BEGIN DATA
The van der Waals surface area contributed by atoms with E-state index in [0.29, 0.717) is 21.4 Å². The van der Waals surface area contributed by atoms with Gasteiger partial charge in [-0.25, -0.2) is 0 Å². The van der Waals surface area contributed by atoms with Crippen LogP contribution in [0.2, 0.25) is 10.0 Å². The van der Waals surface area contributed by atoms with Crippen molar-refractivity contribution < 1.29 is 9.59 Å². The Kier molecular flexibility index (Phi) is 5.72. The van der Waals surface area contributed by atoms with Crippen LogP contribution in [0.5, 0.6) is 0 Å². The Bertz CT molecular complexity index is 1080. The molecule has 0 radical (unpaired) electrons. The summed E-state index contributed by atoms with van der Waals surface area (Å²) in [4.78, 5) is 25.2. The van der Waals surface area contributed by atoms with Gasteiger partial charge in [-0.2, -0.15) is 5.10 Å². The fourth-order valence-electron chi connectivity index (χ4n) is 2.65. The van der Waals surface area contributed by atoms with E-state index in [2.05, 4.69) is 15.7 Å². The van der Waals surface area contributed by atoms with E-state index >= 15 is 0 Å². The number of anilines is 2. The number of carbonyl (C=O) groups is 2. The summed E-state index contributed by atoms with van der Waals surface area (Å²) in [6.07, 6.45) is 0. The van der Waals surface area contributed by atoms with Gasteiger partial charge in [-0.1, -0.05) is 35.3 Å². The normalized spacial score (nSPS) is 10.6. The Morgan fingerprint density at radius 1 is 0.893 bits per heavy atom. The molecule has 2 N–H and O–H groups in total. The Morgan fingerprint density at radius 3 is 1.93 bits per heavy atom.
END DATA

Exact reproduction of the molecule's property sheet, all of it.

The van der Waals surface area contributed by atoms with E-state index in [0.29, 0.717) is 21.4 Å². The van der Waals surface area contributed by atoms with Gasteiger partial charge in [-0.25, -0.2) is 0 Å². The van der Waals surface area contributed by atoms with Crippen LogP contribution in [0.2, 0.25) is 10.0 Å². The van der Waals surface area contributed by atoms with Crippen molar-refractivity contribution < 1.29 is 9.59 Å². The Kier molecular flexibility index (Phi) is 5.72. The van der Waals surface area contributed by atoms with Crippen LogP contribution in [0.5, 0.6) is 0 Å². The Bertz CT molecular complexity index is 1080. The molecule has 0 radical (unpaired) electrons. The summed E-state index contributed by atoms with van der Waals surface area (Å²) in [4.78, 5) is 25.2. The van der Waals surface area contributed by atoms with Gasteiger partial charge in [-0.2, -0.15) is 5.10 Å². The fourth-order valence-electron chi connectivity index (χ4n) is 2.65. The van der Waals surface area contributed by atoms with E-state index in [2.05, 4.69) is 15.7 Å². The van der Waals surface area contributed by atoms with E-state index >= 15 is 0 Å². The number of anilines is 2. The number of carbonyl (C=O) groups is 2. The summed E-state index contributed by atoms with van der Waals surface area (Å²) in [6.07, 6.45) is 0. The van der Waals surface area contributed by atoms with Gasteiger partial charge in [-0.1, -0.05) is 35.3 Å². The normalized spacial score (nSPS) is 10.6. The Morgan fingerprint density at radius 1 is 0.893 bits per heavy atom. The molecule has 2 N–H and O–H groups in total. The Morgan fingerprint density at radius 3 is 1.93 bits per heavy atom.